Kean Public Affairs Alumni Offer Students Expertise in Government
A panel of public officials, many of them Kean University alumni, shared career advice during a Kean Public Affairs Forum held on November 20.
Students learned about career options in municipal government, law enforcement and nonprofit organizations from experts who hold roles ranging from mayor to chief of police.
“When doors are slightly open, you have to push them wide open. Nobody’s going to push that door open for you,” said Kean graduate and Elizabeth Mayor J. Christian Bollwage ’81, ’89 MPA.
Former Keyport Mayor Collette Kennedy ’08, ’16 MPA, advised the group to welcome change, noting she took her first course in New Jersey government after the program she originally wanted was canceled.
She went on to have an impactful career in local government, serving as mayor and leading her Monmouth County community through recovery following Superstorm Sandy.
“Be open to change and be willing to pivot,” Kennedy told the group.
The panel was sponsored by the Kean Department of Criminal Justice and Public Affairs, Kean Career Services, and Pi Kappa Alpha, the honor society for public affairs and administration.
In addition to Bollwage and Kennedy, panelists included Rahway Councilman Jeffrey Brooks ’10, who is currently enrolled in Kean’s Master of Public Administration (MPA) program; Sarah Mack ’18, ’23 MPA, a senior manager with the nonprofit AARP; and Ocean Township Manager David Brown ’97, ’00 MPA; all of whom are Kean alumni; as well as South Orange Police Chief Ernesto Morillo.
“They make society better,” Kean College of Business and Public Management (CBPM) Dean Jin Wang, Ph.D., said of the panelists. “A degree in public administration and management opens up many opportunities.”
The speakers all touted the Kean MPA as strong preparation for jobs in their fields.
“I wanted to be as prepared as possible, and what better way than to study public administration,” Brooks said. He also encouraged students to learn about public service by volunteering.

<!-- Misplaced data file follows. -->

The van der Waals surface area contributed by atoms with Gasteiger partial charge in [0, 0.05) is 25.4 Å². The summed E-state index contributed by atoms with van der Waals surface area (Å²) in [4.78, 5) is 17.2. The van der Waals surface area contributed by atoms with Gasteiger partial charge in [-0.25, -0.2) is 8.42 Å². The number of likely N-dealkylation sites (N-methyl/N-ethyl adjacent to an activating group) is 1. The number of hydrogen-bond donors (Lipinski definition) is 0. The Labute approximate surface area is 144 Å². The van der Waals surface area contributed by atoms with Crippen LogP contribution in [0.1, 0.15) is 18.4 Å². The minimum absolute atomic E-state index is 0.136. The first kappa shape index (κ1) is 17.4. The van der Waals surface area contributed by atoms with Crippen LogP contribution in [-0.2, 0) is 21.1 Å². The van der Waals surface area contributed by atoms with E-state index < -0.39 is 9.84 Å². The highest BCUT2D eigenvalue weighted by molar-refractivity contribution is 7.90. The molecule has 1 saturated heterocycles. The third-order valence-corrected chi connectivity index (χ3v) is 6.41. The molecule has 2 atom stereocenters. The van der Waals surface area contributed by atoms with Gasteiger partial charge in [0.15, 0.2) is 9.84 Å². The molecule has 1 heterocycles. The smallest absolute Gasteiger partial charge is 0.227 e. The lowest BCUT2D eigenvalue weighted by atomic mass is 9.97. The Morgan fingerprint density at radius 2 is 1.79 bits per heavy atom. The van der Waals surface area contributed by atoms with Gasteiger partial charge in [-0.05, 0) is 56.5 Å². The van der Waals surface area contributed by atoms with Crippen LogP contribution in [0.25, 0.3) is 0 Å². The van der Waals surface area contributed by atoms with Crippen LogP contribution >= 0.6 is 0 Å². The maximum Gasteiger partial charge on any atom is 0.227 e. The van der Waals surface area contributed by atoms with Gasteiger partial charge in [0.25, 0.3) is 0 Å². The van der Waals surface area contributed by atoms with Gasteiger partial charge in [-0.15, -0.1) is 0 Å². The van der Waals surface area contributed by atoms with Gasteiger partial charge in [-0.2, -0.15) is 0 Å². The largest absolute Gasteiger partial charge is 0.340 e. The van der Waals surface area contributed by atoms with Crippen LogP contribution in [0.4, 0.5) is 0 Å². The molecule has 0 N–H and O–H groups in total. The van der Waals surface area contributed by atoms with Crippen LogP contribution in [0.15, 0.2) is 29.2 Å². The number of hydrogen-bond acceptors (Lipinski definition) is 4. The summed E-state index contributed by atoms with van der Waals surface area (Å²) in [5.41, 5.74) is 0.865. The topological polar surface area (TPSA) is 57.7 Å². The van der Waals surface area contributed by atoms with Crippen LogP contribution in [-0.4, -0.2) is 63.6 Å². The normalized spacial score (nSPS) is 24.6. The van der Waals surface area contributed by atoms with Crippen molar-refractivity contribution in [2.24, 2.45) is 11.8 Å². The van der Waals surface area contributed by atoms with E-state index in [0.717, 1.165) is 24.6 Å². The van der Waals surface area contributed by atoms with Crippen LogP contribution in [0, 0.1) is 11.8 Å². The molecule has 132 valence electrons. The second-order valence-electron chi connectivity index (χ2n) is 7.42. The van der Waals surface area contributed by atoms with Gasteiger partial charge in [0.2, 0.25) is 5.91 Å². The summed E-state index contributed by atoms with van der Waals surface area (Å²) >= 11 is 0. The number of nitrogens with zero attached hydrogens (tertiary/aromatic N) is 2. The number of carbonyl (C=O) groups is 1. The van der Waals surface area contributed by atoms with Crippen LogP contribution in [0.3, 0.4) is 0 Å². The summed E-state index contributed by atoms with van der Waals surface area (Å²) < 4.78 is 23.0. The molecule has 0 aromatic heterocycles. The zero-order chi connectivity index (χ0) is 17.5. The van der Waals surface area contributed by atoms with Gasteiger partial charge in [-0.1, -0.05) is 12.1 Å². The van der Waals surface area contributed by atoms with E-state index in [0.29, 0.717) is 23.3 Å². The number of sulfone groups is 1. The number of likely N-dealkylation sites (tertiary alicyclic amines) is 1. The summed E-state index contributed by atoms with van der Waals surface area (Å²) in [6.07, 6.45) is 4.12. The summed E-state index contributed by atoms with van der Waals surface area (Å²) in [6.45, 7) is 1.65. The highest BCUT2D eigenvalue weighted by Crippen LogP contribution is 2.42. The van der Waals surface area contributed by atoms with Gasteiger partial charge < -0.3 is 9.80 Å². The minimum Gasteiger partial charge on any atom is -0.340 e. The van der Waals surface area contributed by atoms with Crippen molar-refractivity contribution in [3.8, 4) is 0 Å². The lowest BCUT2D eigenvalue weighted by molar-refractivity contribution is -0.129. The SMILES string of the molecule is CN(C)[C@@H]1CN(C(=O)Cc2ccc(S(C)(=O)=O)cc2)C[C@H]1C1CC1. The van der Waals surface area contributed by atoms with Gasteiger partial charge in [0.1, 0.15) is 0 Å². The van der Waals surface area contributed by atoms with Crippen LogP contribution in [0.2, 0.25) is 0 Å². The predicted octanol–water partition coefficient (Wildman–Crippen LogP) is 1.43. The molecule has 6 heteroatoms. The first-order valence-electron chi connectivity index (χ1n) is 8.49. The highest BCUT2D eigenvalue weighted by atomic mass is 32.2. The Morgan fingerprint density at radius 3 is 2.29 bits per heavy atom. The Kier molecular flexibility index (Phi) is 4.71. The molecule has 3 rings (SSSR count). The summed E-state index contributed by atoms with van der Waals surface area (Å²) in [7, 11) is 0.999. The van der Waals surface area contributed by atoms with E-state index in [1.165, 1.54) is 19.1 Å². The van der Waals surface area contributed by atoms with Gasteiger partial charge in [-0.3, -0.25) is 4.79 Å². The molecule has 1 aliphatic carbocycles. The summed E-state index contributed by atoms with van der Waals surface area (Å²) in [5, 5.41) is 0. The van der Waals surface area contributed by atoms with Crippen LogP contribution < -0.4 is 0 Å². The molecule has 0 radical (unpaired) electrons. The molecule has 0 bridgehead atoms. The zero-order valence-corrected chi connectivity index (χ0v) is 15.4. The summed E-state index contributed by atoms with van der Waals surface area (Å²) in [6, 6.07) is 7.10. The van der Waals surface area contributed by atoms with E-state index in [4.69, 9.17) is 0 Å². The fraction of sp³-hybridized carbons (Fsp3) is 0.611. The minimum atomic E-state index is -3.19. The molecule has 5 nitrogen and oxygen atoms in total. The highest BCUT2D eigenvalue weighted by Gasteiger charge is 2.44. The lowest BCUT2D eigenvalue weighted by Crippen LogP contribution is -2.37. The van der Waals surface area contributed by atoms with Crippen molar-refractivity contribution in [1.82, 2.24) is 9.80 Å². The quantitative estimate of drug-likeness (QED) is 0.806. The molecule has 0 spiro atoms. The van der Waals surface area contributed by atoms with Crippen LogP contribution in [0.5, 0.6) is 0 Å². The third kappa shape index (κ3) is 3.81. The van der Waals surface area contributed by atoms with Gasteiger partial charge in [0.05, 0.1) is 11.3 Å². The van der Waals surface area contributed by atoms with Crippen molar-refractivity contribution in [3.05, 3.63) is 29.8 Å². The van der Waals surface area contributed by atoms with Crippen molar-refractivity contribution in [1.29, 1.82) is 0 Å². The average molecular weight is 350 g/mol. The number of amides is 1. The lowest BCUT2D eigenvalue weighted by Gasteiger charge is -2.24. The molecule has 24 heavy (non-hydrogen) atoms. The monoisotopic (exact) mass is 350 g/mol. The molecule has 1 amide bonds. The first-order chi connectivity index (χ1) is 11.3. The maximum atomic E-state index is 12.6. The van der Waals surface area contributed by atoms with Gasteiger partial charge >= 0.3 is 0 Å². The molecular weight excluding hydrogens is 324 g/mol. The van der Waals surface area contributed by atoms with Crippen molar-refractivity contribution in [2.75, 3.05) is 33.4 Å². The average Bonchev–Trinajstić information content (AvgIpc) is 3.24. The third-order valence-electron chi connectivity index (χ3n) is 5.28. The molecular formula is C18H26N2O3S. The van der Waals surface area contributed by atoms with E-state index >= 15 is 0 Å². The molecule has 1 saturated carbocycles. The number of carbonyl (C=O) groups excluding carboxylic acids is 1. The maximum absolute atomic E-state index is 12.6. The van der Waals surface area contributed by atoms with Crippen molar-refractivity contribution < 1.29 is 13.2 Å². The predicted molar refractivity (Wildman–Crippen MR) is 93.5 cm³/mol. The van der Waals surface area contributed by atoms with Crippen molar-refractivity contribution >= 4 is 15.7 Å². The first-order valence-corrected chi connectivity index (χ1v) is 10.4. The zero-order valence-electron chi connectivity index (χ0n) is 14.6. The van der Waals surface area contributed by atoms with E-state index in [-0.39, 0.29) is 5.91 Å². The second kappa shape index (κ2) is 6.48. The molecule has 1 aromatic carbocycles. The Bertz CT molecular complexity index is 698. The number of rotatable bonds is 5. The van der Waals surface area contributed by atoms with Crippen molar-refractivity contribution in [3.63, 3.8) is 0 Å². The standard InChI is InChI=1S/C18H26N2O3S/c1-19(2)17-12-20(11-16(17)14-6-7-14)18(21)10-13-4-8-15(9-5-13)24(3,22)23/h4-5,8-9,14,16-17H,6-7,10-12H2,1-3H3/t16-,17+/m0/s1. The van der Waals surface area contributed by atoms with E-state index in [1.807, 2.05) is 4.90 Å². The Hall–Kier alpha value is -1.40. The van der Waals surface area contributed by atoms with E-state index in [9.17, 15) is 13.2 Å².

Mack told students “your network is everything” in building a career.
“Take risks while you’re young,” Mack said. “Say yes to opportunities as they come to you.”
Morillo advised students to be persistent.
“What you want to do today is probably not what you’ll be doing tomorrow,” the police chief said. “The world is very dynamic, and you have to be dynamic to do well in today’s society.”
Brown, who was student government president and student representative to the Board of Trustees while attending Kean, said students can achieve their goals by putting in the effort.
“Don’t sell yourself short. And show up to things, because you don’t know what will happen,” he said.
Students said afterward they found the panelists’ advice very helpful.
“I’m new to my major, and I’m definitely interested,” said Amori Cross of Montclair, a sophomore communication major who said she’s now considering taking a public affairs course. “I wasn’t aware of the impact I could make.”
Senior Eric Cantos, a public administration major from Newark, said he is planning to pursue a master’s degree in business administration.
“It’s great to hear the different backgrounds and viewpoints,” he said.
The panel was introduced by Bok Gyo Jeong, Ph.D., associate professor and chair of the Department of Criminal Justice and Public Affairs; and moderated by John C. Raue, Kean assistant vice president of strategic initiatives.